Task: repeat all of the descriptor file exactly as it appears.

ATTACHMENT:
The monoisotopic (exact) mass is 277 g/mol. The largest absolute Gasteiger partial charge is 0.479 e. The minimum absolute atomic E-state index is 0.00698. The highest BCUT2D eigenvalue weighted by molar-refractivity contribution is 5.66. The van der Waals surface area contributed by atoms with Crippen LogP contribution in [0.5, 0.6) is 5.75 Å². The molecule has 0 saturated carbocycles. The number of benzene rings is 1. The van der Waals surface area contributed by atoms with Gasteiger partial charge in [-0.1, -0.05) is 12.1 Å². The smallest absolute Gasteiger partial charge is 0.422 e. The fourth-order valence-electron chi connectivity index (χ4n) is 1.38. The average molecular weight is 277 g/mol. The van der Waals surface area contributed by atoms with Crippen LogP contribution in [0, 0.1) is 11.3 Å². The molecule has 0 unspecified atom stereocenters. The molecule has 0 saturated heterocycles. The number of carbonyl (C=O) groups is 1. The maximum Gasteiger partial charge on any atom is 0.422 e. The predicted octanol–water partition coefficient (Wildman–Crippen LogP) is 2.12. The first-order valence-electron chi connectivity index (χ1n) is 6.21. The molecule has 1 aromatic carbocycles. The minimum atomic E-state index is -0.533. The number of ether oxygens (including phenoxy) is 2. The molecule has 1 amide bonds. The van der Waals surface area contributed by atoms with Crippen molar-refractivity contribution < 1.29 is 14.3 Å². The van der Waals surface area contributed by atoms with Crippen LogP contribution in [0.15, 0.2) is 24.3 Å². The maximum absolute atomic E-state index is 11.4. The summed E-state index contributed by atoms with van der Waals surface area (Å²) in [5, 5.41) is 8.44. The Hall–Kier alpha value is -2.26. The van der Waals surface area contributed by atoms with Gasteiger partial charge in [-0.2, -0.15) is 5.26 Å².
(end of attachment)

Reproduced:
The monoisotopic (exact) mass is 277 g/mol. The largest absolute Gasteiger partial charge is 0.479 e. The minimum absolute atomic E-state index is 0.00698. The highest BCUT2D eigenvalue weighted by molar-refractivity contribution is 5.66. The van der Waals surface area contributed by atoms with Crippen LogP contribution in [0.5, 0.6) is 5.75 Å². The molecule has 0 saturated carbocycles. The number of benzene rings is 1. The van der Waals surface area contributed by atoms with Gasteiger partial charge in [-0.1, -0.05) is 12.1 Å². The smallest absolute Gasteiger partial charge is 0.422 e. The fourth-order valence-electron chi connectivity index (χ4n) is 1.38. The average molecular weight is 277 g/mol. The van der Waals surface area contributed by atoms with Crippen LogP contribution in [0, 0.1) is 11.3 Å². The molecule has 0 unspecified atom stereocenters. The molecule has 0 saturated heterocycles. The number of carbonyl (C=O) groups is 1. The maximum Gasteiger partial charge on any atom is 0.422 e. The predicted octanol–water partition coefficient (Wildman–Crippen LogP) is 2.12. The first-order valence-electron chi connectivity index (χ1n) is 6.21. The molecule has 1 aromatic carbocycles. The minimum atomic E-state index is -0.533. The number of ether oxygens (including phenoxy) is 2. The molecule has 1 amide bonds. The van der Waals surface area contributed by atoms with Crippen molar-refractivity contribution < 1.29 is 14.3 Å². The van der Waals surface area contributed by atoms with Crippen LogP contribution in [0.15, 0.2) is 24.3 Å². The maximum absolute atomic E-state index is 11.4. The summed E-state index contributed by atoms with van der Waals surface area (Å²) in [5, 5.41) is 8.44. The Hall–Kier alpha value is -2.26. The van der Waals surface area contributed by atoms with Gasteiger partial charge in [-0.2, -0.15) is 5.26 Å².